INTRO Prevention Stratagies

We are only able to provide care to healthy, low-risk women. 

While these strategies may reduce the risks of developing concerning conditions, they may not eliminate all of them. Their efficacy depends not only on 100% compliance but also on personal and family history. 

Staying healthy is the best way to ensure a successful, out of hospital birth. 

This section of information is meant to give you the information you need to avoid or reduce the severity of complications that could interfere with your Out-of-Hospital birth. These are prevention tools. Information for actively managing, rather than preventing, any of these complications can be found in the "Special Circumstances" section of this guide. 

These prevention strategies mirror the Basic Guidelines for a Healthy Pregnancy, which can be found near the beginning of this guide.

  • Most healthy women have healthy pregnancies and births. But should an inconvenient or complicated circumstance arise, transferring to a medical care provider may be necessary. 
  • Transferring during pregnancy or birth can bring up a lot of emotions but should it be necessary, we are here for you, to the extent that you would like for us to be, to provide ongoing support and love throughout the remainder of your pregnancy and/or birth.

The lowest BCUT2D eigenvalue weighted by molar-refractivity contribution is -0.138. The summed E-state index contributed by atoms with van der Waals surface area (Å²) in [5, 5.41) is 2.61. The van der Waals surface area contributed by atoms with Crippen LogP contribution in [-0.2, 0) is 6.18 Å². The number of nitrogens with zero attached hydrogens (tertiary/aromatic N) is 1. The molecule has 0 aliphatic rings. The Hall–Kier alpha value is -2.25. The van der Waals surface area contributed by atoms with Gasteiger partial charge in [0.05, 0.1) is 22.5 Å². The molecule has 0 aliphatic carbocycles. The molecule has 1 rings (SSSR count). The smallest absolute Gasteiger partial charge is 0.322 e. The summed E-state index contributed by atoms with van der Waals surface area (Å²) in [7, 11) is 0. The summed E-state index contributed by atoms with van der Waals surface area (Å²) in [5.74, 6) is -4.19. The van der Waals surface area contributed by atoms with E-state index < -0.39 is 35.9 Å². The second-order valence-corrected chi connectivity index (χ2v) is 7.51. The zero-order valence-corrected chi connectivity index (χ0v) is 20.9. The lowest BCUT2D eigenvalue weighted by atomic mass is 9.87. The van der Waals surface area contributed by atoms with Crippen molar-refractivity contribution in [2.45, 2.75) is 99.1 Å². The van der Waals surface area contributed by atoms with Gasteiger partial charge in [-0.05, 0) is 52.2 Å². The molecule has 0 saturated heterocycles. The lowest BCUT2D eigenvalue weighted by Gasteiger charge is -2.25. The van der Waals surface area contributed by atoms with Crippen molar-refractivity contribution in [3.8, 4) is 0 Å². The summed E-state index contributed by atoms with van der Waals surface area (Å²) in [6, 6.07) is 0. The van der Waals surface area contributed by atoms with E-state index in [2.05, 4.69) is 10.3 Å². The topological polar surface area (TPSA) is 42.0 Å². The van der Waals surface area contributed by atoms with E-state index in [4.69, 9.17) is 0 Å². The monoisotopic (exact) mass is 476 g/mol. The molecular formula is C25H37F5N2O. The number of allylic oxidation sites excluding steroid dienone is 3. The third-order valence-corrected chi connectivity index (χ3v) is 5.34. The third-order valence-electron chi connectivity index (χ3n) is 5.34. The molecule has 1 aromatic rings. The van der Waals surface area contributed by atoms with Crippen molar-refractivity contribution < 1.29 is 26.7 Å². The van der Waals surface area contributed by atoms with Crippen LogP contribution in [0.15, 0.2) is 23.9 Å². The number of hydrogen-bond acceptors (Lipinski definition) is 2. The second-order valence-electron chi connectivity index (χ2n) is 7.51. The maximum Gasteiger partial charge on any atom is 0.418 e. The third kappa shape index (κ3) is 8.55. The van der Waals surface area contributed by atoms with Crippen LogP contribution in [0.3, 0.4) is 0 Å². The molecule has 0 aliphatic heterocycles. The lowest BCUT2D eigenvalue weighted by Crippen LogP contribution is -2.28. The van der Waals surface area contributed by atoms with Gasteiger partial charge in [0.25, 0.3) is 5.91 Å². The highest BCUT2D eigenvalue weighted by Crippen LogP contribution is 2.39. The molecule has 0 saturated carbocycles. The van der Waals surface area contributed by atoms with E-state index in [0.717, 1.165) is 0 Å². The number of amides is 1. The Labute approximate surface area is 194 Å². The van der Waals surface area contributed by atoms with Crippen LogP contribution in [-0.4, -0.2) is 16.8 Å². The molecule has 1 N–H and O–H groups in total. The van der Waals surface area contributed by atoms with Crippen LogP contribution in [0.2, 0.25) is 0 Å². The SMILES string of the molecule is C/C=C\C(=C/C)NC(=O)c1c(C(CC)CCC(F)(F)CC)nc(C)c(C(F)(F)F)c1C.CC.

Our goal is for you to feel safe, supported, educated and healthy so that you can avoid the situations and circumstances that are preventable or that can at least be minimized.

This guide addresses the common conditions and situations that...

  1. May require transfer of care to a medical provider 

  2. May be preventable or minimized with attentive care

  3. May add additional expenses to your care 

There may be other conditions or situations that would also require transfer of care for which there isn't a known or available prevention, such as twins, genetic considerations, accidents and so forth. This guide does not address those circumstances.

In most situations it will be much easier to manage a clinical complication if you are already in good health. In the clinical world of assessing risk, there is something that is called “stacking”. This usually refers to a situation wherein someone develops multiple potential or minor risks factors. For example; a significant rise in blood pressure that hasn't reached the diagnostic criteria for hypertension, failing the first glucose screen but passing the second, a significant weight gain and for fun, lets throw in a breech presentation. Non of these may be that difficult to manage on their own but when presented together, switching to medical care would be the prudent course.

I would also like to point out that health and the human genome has mysterious intelligence. Some women will work 100% to insure that they stay healthy to have a normal birth only to wind up with significant challenges, while others will seemingly apply zero effort and have an absolutely smooth pregnancy and birth. 

Therefore, another one of our goals in this process it to simply make you aware of possible scenarios that could prove to be challenging. 

Always know that we are here for you should you have any question about your health or your options.